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After increasing the size of my Ubuntu 12.04 LTS VM's OS disk by editing the guest VM's settings through the vSphere client, I do not see the increase in disk size when I check from within the OS (df -h).

On a windows VM I went into disk manager and extended the volume to use the unallocated space (created by increasing the disk size). How do I ensure that the OS sees this disk space increase in Linux?

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Which Linux distribution are you running on your VM? – Univ426 Aug 22 '12 at 15:29
Ubuntu 12.04 LTS – Paddington Aug 23 '12 at 5:51
@Paddington how about accepting some answers to your questions? – Jeff Ferland Aug 23 '12 at 20:48
up vote 5 down vote accepted

The expanded disk size is unallocated and unpartitioned. You'll need to partition the new disk space first using fdisk or diskpart. After that, you may need to format the new partition. Depending on what kind of filesystem you're using, the commands will differ, but as an example, for ext3 you would call mkfs.ext3 Then depending on the OS, you'll be able to grow the logical volume. If you're using LVM, you can simply expand the original volume after you've partitioned/initialized the new space.

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Many filesystems don't need to be blown away and reformatted to be grown. Ext{2,3,4}, XFS, etc. all allow online growth. – Jeff Ferland Aug 22 '12 at 20:18
Sorry, I wrote that wrong, upvote for you - I wasn't implying he blow away the entire volume. I just rewrote my answer, just let me know if it's still incorrect :) – Univ426 Aug 22 '12 at 20:27

The below steps extended my partition from 12G to 26GB on a VMWare EXSi 5.5 running Centos 6 EXT4 VPS.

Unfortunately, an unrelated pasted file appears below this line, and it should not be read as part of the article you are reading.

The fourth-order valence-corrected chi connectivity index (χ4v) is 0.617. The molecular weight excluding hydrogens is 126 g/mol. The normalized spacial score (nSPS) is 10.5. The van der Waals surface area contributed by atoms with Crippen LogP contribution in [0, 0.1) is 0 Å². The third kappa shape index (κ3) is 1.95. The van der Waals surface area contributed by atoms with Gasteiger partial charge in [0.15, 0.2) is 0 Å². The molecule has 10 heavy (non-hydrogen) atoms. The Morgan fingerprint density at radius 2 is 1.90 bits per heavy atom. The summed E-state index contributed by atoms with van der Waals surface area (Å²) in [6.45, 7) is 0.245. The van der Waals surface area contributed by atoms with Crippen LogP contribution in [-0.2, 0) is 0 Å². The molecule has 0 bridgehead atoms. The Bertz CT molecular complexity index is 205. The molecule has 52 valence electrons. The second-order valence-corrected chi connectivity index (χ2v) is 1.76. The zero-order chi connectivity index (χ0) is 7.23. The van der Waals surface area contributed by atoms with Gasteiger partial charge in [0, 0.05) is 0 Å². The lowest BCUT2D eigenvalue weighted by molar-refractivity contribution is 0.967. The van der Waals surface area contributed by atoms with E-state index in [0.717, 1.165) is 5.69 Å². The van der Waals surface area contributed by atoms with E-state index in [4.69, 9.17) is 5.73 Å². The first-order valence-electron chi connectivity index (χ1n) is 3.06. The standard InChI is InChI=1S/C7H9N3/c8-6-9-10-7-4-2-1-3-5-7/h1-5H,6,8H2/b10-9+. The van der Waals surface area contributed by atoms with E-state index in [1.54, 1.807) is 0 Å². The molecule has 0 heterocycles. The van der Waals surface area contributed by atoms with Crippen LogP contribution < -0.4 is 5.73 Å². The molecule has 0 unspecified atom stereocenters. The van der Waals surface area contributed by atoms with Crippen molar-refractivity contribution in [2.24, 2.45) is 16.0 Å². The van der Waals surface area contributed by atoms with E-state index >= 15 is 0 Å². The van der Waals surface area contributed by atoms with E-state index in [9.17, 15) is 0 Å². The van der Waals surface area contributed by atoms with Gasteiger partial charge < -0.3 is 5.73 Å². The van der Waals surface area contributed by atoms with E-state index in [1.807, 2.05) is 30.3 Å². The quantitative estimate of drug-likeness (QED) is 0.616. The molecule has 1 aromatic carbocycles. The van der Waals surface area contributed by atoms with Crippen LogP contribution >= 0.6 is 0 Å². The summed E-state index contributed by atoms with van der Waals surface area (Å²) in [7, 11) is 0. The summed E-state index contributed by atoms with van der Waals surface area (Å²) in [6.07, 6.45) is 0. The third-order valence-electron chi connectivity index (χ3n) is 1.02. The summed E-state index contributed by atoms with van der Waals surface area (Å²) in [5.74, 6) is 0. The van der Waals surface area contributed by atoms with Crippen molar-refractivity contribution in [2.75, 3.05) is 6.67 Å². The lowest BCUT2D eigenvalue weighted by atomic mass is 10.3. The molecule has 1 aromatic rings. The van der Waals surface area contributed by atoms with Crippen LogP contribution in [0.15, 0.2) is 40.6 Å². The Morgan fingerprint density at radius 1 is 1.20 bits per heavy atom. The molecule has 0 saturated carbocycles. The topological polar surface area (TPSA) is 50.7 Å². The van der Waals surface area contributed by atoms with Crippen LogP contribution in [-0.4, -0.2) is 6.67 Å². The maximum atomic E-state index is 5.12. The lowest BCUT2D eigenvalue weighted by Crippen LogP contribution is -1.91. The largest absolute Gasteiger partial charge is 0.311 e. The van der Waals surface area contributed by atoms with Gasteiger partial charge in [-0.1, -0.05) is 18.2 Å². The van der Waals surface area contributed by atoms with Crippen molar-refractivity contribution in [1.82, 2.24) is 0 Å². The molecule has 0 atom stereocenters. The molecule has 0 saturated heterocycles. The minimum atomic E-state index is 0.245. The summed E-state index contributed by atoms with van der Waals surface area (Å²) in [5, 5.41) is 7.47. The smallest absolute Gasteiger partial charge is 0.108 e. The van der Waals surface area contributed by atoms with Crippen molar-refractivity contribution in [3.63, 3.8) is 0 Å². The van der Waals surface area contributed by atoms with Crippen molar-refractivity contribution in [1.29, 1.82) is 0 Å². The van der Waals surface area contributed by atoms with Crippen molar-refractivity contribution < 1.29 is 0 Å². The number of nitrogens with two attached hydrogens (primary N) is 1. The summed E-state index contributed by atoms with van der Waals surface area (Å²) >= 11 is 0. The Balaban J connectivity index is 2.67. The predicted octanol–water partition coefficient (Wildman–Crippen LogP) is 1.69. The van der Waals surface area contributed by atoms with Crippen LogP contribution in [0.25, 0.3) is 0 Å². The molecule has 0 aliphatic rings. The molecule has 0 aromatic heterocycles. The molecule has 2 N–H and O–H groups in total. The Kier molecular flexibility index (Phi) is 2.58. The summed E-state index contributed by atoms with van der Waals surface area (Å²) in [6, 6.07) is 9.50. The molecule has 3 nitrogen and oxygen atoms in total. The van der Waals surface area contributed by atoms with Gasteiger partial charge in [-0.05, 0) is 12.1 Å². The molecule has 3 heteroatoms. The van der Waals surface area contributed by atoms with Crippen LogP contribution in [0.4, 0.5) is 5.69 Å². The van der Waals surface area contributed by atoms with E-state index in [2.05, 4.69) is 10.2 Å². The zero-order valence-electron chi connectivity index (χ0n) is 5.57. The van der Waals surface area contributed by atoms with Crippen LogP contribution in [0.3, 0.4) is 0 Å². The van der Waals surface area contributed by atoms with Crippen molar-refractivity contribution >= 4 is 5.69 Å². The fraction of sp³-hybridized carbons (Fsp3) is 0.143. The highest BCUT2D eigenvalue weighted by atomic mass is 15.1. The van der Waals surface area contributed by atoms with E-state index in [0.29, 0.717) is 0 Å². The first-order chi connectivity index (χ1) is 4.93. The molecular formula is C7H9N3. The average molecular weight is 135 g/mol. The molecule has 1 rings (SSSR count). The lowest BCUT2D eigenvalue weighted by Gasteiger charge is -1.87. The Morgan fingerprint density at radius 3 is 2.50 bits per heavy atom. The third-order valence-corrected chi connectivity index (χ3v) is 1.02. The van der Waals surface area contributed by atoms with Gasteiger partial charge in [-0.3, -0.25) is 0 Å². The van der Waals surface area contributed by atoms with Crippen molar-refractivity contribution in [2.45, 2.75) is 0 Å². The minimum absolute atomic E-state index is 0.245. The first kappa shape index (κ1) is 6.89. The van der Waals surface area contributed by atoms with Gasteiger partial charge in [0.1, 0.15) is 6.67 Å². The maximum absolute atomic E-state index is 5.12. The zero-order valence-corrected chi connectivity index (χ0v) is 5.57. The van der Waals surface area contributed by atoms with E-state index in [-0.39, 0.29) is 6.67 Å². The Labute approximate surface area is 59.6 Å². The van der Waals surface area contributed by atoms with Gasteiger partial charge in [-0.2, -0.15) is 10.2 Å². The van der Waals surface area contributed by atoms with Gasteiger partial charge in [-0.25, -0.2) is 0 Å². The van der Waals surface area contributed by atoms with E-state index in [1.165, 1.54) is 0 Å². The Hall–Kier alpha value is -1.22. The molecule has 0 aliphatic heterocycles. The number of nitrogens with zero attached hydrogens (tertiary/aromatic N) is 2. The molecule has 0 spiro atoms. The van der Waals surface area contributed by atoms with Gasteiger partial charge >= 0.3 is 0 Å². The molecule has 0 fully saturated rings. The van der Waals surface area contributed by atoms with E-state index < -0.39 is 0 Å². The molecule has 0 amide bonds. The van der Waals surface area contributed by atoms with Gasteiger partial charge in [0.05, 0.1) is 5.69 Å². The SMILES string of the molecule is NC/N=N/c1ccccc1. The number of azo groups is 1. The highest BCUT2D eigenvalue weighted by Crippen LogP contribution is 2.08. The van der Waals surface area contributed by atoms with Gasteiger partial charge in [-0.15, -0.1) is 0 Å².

1) Identify the device name, which is by default /dev/sda, and confirm the new size by running the command:

# fdisk -l

2) Get list of partitions for /dev/sda device:

# ls -al /dev/sda*

brw-rw---- 1 root disk 8, 0 Dec 29 15:32 /dev/sda
brw-rw---- 1 root disk 8, 1 Dec 29 15:32 /dev/sda1
brw-rw---- 1 root disk 8, 2 Dec 29 15:32 /dev/sda2

3) Create new primary partition

# fdisk /dev/sda

Then type:
  n (enter) [create new partition]
  p (enter) [primary partition]
  3 (enter) [next available number from listed /dev/sda partitions in 2)
  (enter)   [start cylinder]
  (enter to use all available physical space) or specify size in +cylinders, +size{K,M,G}
  t (enter) [change partition type]
  3 (enter) [selecting /dev/sda3 partition]
  8e (enter) [this sets partition type to Linux LVM or type L then enter to see list of types] 
  w (enter)

  The partition table has been altered!

4) Reboot Centos 6.X then log back in with root privileges

# reboot

5) Check the new partition is ready and type '8e':

# fdisk -l

Device Boot      Start         End      Blocks   Id  System
/dev/sda1   *           1          64      512000   83  Linux
Partition 1 does not end on cylinder boundary.
/dev/sda2              64        2089    16264192   8e  Linux LVM
/dev/sda3            2089        3916    14678054   8e  Linux LVM

6) Create physical volume:

# pvcreate /dev/sda3

Physical volume "/dev/sda3" successfully created

7) Find out volume group name:

# vgdisplay

--- Volume group ---
VG Name               vg_app1

8) Extend the physical volume:

# vgextend vg_app1 /dev/sda3

Volume group "vg_app1" successfully extended

9) Extend the existing volume group to the new physical volume (+100%FREE can be altered to desired size). Since we are extending root partition hence pointing to lv_root in vg_app1 volume group.

# lvextend -l +100%FREE /dev/vg_app1/lv_root

Size of logical volume vg_app1/lv_root changed from 11.63 GiB (2978 extents) to 25.63 GiB (6561 extents).
Logical volume lv_root successfully resized

10) Resize logical root volume:

# resize2fs /dev/vg_app1/lv_root

resize2fs 1.41.12 (17-May-2010)
Filesystem at /dev/vg_app1/lv_root is mounted on /; on-line resizing required
old desc_blocks = 1, new_desc_blocks = 2
Performing an on-line resize of /dev/vg_app1/lv_root to 6718464 (4k) blocks.
The filesystem on /dev/vg_app1/lv_root is now 6718464 blocks long.

Note: Use ext2online instead of resize2fs if it is a Red Hat virtual machine.

11) Check available space:

# df -h

Filesystem            Size  Used Avail Use% Mounted on
                      26G   10G   14G  42% /
tmpfs                 9.8G     0  9.8G   0% /dev/shm
/dev/sda1             477M   88M  364M  20% /boot
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